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When choosing some mathematics book to study, is it always the case that one should look for the current edition of the book. Are there any examples when the older edition of some book is clearly better than the latest version?

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closed as not constructive by Harry Gindi, Terry Tao, Charles Siegel, Qiaochu Yuan, François G. Dorais Jun 27 '10 at 19:12

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Community wiki? – Andy Putman Jun 27 '10 at 14:54
I'd be curious what anyone has to say about Fulton's Algebraic Curves. It seems to me that earlier versions cover considerably more material than the current version, which is pretty streamlined. – Qiaochu Yuan Jun 27 '10 at 17:10
This question now has a meta thread -… – François G. Dorais Jun 27 '10 at 17:17
How do I vote to reopen this question? I think it is very useful to know (and not at all subjective) when a new edition omits sections of the old, changes notation, introduces new errors, etc. – John Stillwell Jun 27 '10 at 23:24
John, I've copied your comment to the meta discussion. – Victor Protsak Jun 28 '10 at 10:48

Usually a newer edition is something that at least the author and publisher considered an improvement, so any answers are rather subjective. That said,

  • Ian Stewart's Galois Theory, 3rd edition, is sometimes harshly criticized for ruining a great book, by (1) doing everything over the complex numbers first (leading to some long-winded proofs), and (2) being full of typos. The former is a conscious choice of the author, so its merits are debatable, but at any rate it's a substantially different book from the 2nd edition.

  • Calculus Made Easy, by Silvanus P. Thompson. This 1910 classic was updated in 1998 by Martin Gardner, but because both the authors are "men of strong individuality", the difference in styles can be somewhat jarring. Also, John Baez complains that:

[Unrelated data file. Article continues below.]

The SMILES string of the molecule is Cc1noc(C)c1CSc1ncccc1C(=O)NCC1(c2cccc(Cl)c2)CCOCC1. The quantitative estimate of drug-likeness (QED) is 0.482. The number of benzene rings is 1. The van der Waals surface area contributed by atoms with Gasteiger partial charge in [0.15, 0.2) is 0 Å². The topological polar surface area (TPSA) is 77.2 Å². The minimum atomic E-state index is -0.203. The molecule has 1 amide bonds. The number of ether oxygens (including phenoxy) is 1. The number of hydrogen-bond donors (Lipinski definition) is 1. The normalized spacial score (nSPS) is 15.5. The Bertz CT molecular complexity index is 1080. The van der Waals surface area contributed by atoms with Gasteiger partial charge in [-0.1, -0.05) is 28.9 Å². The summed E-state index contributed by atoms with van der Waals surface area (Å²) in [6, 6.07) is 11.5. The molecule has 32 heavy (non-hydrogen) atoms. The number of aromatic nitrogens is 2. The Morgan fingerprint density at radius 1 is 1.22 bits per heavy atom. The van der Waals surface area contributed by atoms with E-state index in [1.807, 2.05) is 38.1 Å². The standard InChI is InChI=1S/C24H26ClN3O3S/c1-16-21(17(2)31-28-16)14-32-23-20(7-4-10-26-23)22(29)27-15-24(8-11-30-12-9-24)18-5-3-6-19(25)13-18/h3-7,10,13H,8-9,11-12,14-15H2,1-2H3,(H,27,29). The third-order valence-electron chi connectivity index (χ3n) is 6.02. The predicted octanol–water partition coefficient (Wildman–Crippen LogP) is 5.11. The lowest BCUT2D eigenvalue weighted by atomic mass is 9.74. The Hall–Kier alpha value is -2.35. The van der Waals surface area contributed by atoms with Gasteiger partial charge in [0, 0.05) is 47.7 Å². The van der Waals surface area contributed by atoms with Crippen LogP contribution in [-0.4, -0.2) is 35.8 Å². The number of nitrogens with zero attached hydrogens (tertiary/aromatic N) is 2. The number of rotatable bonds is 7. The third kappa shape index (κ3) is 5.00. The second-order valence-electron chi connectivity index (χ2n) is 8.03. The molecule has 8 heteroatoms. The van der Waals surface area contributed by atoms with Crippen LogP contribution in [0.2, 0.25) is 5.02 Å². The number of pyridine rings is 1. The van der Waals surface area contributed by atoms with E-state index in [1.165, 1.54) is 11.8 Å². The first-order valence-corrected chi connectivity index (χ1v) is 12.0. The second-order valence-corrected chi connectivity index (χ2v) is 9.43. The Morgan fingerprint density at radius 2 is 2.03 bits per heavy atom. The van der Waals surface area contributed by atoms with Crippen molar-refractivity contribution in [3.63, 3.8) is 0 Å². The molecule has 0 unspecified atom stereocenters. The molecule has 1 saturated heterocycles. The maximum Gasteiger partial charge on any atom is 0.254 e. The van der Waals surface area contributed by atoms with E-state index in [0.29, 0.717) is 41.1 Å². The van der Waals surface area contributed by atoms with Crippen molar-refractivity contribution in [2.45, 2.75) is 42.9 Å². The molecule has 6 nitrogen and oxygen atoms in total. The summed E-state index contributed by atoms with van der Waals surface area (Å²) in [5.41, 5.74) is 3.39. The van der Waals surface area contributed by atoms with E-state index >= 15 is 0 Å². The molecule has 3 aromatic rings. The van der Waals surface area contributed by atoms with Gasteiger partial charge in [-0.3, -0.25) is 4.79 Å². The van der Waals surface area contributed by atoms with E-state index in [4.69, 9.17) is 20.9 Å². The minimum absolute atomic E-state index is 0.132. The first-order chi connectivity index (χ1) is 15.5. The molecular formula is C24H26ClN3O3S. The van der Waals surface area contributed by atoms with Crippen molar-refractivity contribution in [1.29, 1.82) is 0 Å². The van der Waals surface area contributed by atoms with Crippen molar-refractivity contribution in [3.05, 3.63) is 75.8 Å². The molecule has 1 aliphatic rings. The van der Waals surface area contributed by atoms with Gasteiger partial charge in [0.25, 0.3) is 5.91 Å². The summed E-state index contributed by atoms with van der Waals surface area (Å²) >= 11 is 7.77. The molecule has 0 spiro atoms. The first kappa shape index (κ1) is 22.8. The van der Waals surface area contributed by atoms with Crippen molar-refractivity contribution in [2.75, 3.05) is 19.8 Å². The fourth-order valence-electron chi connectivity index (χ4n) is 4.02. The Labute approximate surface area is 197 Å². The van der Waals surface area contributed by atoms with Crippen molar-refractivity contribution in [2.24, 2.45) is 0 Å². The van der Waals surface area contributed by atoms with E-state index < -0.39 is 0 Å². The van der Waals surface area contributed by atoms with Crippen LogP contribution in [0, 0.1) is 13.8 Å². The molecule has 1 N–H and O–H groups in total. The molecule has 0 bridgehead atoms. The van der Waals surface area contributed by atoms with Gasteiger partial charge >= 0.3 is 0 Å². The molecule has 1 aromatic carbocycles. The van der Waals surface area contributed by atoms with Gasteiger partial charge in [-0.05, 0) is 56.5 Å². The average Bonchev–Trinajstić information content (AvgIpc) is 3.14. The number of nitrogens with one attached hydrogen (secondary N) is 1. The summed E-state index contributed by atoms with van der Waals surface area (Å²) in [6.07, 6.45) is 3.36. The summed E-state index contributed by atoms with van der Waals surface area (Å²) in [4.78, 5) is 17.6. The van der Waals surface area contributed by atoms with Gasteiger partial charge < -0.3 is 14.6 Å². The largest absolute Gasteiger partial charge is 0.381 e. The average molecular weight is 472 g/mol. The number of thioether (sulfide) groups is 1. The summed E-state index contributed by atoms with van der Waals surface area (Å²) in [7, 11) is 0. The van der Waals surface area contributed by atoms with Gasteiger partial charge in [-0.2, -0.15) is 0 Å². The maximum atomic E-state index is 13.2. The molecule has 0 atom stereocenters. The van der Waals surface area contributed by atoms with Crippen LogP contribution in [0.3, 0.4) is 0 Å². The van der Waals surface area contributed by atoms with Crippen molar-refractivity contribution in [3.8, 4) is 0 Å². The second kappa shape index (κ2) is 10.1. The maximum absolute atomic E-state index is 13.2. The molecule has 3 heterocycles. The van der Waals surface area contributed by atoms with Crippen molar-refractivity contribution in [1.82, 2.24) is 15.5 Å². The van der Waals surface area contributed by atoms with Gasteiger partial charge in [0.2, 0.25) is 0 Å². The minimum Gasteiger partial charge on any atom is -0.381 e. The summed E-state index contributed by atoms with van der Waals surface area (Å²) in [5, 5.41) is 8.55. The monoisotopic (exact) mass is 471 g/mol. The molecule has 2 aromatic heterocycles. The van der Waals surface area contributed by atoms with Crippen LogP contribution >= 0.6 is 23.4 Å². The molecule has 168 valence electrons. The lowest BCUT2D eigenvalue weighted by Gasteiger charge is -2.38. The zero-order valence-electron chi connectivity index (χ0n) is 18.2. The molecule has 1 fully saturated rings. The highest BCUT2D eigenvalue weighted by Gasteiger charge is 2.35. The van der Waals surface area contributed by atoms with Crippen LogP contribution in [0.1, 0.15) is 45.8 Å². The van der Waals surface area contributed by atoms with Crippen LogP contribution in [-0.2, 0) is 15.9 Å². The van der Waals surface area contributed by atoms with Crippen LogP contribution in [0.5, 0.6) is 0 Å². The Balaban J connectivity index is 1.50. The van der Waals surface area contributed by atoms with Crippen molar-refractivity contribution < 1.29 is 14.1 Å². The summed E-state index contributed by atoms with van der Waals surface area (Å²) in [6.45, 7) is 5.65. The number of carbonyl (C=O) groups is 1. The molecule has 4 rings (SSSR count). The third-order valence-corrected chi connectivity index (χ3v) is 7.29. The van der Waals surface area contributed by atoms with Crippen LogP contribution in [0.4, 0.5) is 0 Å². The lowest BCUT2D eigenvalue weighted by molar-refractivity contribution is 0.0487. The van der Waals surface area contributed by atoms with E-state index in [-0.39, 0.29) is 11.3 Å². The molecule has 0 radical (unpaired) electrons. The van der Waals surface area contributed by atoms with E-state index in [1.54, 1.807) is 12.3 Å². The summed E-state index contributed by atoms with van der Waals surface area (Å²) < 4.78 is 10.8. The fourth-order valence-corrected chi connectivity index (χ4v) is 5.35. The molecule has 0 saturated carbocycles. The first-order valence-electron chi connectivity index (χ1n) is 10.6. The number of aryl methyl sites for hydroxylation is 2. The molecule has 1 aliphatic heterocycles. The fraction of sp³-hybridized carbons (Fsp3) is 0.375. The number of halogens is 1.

Alas, the new edition has been puffed up to 336 pages by Martin Gardener. People must want calculus to seem hard.

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Stewart's Galois Theory was the first book that came to my mind when I saw the question, and for exactly the reasons stated. – Gerry Myerson Jun 27 '10 at 23:26

Hausdorff's book Mengenlehre in the first edition had an appendix, omitted in subsequent editions, on the Banach paradox. (Later made into the Banach-Tarski paradox by Tarski...) Someone once told me this was the best, most elementary, presentation of it -- I haven't compared different versions of the proof myself.

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Strictly speaking, it's the Hausdorff paradox in the first edition of Mengenlehre (the one about the sphere, rather than the ball). I wouldn't say that it's technically the simplest presentation, because it uses the modular group rather than a free group, but still it is a big disappointment that it was omitted from later editions. – John Stillwell Jun 28 '10 at 0:18

Ian Stewart, Galois theory.

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Any chance you could elaborate on why the older edition is better? – Charles Siegel Jun 27 '10 at 15:08
@CharlesSiegel Personally, when I was studying Galois theory, I found the second edition better because it matched my course. We did things over fields of any characteristic, not just characteristic $0$, which is what the third edition focuses on. On the one hand a lot of examples were from polynomials over $\Bbb Q$, but you actually miss out on what strange things can happen over finite fields if you don't consider them. While the end goal might be to look at solubility by radicals, it doesn't hurt to state things over a general field, except possibly to modify a proof or two. – snulty Jul 1 at 12:32

This kind of thing is very subjective, but in my opinion the third edition of Computability and Logic by Boolos and Jeffrey is better than the fourth, at least from the point of view of someone interested in the advanced topics (as opposed to a student encountering the material for the first time). Some of the more interesting advanced topics were cut from the fourth edition.

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The fourth edition had acquired a new author.... – Robin Chapman Jun 27 '10 at 17:51

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